How to Invest in Real Estate With $5k, CEO Shares 5 Markets to Watch
- Jilliene Helman is the CEO of the real estate investment and crowdfunding platform RealtyMogul.
- Helman introduces five high-growth markets and two contrary tips to watch out for in the face of high inflation.
- It also explains why real estate investors shouldn’t play with the money at the table.
With U.S. inflation hitting nearly 40-year highs, properties that have historically been viewed as a hedge against high inflation are once again number one for investors.
But it has always preoccupied Jilliene Helman. As the child of parents and grandparents who worked in various sub-sectors of the real estate industry, she grew up talking about real estate values at the dining table. Later, when Helman worked in the wealth management industry, she couldn’t help but notice the overarching theme that all of her wealthiest clients were real estate investors.
“Either they made their living with real estate or they kept their money and avoided things like inflation with real estate,” said Helman, CEO of RealtyMogul, in an interview. “And it was really this insight that made me quit my job and become an entrepreneur.”
Today, RealtyMogul, a real estate investment and crowdfunding platform, is being used by investors to put over $ 800 million in capital into over $ 4 billion in real estate transactions, the company said.
Why and How to Start with $ 5,000
The digital platform essentially offers investors two options for accessing real estate transactions: (1) investing in specific properties such as apartments, office buildings, shopping malls, industrial self-storage or even real estate development businesses; (2) Get exposure to the company’s diversified real estate pool through its two public, unlisted real estate investment trusts.
Due to its legal structure, the company’s individual real estate investment opportunities are limited to accredited investors raising a minimum of between $ 25,000 and $ 35,000. Its housing growth
and Income REITs are open to all investors with a minimum requirement of $ 5,000.
The $ 5,000 minimum for REITs is on the higher end of the spectrum among similar real estate investment platforms. Fundrise enables investors, for example, to purchase real estate shares for as little as 10 US dollars in order to attract younger first-time investors who are interested in stable, long-term investments.
From Helman’s point of view, the higher requirement is to illustrate her investment philosophy that real estate investments are long-term investments that can often be illiquid and risky in the short term.
“We don’t want people to invest with table money,” she said. “For investors who don’t have $ 5,000 to invest, they are unlikely to be the right investors to invest in an entirely illiquid asset class.”
5 markets that could see double-digit growth in 2022
Extremely low interest rates and the pandemic move away from crowded cities have fueled a glowing housing market where prices have soared with low inventory levels.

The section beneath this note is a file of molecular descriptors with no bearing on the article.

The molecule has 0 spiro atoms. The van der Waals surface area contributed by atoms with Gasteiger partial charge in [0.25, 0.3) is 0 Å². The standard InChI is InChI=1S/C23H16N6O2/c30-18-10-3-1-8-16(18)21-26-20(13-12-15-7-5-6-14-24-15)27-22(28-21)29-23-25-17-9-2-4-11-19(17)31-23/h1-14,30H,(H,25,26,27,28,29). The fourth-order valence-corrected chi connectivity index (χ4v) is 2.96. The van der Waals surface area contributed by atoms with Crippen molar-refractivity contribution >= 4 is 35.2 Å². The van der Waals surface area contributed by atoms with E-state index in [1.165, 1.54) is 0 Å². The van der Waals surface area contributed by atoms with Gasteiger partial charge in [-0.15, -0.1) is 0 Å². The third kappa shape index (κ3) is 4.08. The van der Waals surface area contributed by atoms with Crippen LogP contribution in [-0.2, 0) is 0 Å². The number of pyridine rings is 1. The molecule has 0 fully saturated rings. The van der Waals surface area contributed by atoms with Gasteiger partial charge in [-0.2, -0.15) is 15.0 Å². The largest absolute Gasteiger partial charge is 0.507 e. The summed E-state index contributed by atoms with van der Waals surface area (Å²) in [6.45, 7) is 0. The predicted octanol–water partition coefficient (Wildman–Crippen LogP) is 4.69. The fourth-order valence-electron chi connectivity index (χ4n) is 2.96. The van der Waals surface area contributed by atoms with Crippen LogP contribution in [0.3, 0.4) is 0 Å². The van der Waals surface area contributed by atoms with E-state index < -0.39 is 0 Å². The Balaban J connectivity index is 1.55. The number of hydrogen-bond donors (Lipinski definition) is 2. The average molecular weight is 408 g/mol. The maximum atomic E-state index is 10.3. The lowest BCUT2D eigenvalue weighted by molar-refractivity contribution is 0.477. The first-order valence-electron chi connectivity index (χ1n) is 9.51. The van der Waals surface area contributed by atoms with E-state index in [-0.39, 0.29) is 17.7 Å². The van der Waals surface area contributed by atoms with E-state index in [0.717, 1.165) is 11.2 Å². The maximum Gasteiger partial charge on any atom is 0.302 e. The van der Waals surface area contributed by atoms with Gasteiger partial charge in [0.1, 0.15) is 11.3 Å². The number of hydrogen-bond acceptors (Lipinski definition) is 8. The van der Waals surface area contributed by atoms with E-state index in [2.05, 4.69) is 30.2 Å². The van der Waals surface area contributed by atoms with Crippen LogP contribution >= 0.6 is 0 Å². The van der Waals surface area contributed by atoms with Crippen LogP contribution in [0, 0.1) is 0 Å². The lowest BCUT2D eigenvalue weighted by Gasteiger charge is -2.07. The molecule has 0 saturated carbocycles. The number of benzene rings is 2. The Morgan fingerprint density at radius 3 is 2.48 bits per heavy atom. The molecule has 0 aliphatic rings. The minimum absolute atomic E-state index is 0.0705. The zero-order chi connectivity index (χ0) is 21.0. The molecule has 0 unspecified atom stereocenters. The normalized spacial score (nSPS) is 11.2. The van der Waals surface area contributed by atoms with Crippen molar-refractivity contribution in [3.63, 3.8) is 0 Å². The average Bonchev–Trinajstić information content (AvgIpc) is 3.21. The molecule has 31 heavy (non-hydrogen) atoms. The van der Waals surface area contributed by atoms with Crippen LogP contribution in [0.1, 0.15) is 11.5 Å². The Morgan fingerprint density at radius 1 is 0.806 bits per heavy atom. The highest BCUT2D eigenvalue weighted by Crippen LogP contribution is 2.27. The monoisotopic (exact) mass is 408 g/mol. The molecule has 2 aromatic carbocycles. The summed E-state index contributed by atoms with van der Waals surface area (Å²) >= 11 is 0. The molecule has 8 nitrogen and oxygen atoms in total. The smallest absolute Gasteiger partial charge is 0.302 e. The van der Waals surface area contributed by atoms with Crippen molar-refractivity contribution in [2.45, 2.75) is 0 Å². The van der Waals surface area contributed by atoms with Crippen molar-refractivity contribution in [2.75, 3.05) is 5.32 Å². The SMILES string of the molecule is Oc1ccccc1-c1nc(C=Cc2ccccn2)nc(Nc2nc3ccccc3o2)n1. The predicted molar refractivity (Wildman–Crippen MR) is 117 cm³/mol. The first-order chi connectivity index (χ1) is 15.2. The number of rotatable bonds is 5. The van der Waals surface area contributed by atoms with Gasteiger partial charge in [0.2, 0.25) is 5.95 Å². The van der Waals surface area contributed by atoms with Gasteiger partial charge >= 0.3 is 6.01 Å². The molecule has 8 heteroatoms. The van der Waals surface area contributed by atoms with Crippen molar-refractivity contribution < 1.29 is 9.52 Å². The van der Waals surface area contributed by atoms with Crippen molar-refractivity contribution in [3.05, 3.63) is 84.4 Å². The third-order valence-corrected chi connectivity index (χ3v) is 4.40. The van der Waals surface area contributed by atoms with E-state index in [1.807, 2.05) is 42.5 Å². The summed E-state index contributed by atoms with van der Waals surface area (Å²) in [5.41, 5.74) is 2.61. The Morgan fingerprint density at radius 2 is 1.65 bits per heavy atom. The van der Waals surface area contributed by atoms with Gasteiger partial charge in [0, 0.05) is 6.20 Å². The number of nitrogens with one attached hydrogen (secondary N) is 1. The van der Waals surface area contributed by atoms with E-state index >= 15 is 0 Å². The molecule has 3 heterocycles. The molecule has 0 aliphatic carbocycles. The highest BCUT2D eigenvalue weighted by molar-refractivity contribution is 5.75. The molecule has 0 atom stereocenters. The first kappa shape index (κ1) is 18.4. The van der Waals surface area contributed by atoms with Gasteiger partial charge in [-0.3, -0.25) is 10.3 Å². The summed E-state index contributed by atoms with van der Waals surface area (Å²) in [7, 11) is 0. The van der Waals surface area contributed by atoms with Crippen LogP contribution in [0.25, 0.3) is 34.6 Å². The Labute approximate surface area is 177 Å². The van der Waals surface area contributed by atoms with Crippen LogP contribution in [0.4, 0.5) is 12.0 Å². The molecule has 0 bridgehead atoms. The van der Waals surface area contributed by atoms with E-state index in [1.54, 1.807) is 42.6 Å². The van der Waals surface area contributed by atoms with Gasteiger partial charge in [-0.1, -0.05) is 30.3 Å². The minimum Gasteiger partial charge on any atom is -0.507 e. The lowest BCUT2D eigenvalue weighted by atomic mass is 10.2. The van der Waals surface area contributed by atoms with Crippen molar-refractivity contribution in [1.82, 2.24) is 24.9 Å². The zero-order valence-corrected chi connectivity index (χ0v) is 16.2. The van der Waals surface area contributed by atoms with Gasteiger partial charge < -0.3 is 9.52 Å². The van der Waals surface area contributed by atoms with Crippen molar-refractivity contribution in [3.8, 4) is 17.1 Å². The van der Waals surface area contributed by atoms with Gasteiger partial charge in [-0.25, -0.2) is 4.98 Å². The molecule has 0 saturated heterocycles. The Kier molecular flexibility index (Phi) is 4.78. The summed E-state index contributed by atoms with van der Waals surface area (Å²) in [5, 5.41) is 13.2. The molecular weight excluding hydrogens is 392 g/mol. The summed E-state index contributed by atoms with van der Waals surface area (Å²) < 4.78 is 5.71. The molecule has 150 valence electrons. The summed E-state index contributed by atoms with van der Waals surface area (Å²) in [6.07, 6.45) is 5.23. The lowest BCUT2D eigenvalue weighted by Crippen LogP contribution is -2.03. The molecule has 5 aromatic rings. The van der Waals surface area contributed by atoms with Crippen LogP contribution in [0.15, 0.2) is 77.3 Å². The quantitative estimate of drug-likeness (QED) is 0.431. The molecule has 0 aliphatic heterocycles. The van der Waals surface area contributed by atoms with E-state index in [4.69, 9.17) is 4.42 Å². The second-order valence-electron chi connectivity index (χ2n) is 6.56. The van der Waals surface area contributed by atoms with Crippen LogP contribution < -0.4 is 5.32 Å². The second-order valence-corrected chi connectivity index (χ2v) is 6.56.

With three rate hikes this year to contain inflation, U.S. mortgage rates have soared to their highest level since March 2020. The average interest rate on a 30 year loan was 3.45%, down from 3.22% a week ago.
Real estate experts, including Ivy Zelman, who dubbed the housing bubble in the 2000s, have warned that the market is fragile and prices could fall earlier than expected.
Although there are risks and uncertainties, Helman believes that “not all markets are the same” and that “supply and demand in all markets are also not the same”. For the coming year, she looks to high-growth markets in which the combination of strong demand, low supply and rapid job creation could lead to double-digit growth.
To take Austin, Texas, for example. Companies from Tesla to Google are on a hiring frenzy there for high earners who earn between $ 200,000 and $ 1 million a year. With a limited supply of apartments and high demand, significant price increases for single-family, multi-family and commercial properties are inevitable, Helman said.
San Diego is another market on their list. The city, which has a tight 3% vacancy rate, is seeing a sharp surge in venture capital investments in life sciences. It is building a life sciences center through the IQHQ development project, which aims to build the largest urban commercial waterfront along the California coast.
Helman likes too Miami and Tampa, Florida, both of which have created growing numbers of jobs in technology and finance. She is keeping an eye on Water Street Tampa, a $ 3.5 billion development project co-funded by billionaire Bill Gates and Tampa Bay Lightning owner Jeff Vinik.
Nashville is also on their radar because of its $ 84 billion-a-year health economy and relative affordability, Helman said.
“When we think about the new trends in home working, I think technology markets that are affordable for technicians who are not geographically restricted are very attractive,” she said. “So we’re excited about Nashville.”
In addition to high-growth markets, Helman is counting on the comeback of New York City and the San Francisco Bay Area. Despite the brain drain from the two cities in the age of the pandemic, the impact of the existing technology and financial footprint in these two regions should not be underestimated, she said.
For example, Google said in September that it plans to buy a $ 2.1 billion office building in New York, although many of its employees still work remotely. Meanwhile, the biggest tech companies from Meta and Twitter to Apple and Airbnb remain in Silicon Valley.
“New York is just so established, and the Bay Area is similar,” she said. “We anticipate that over time they will recover to pre-pandemic levels and beyond. It will take time, but we don’t think these markets need to be written off.”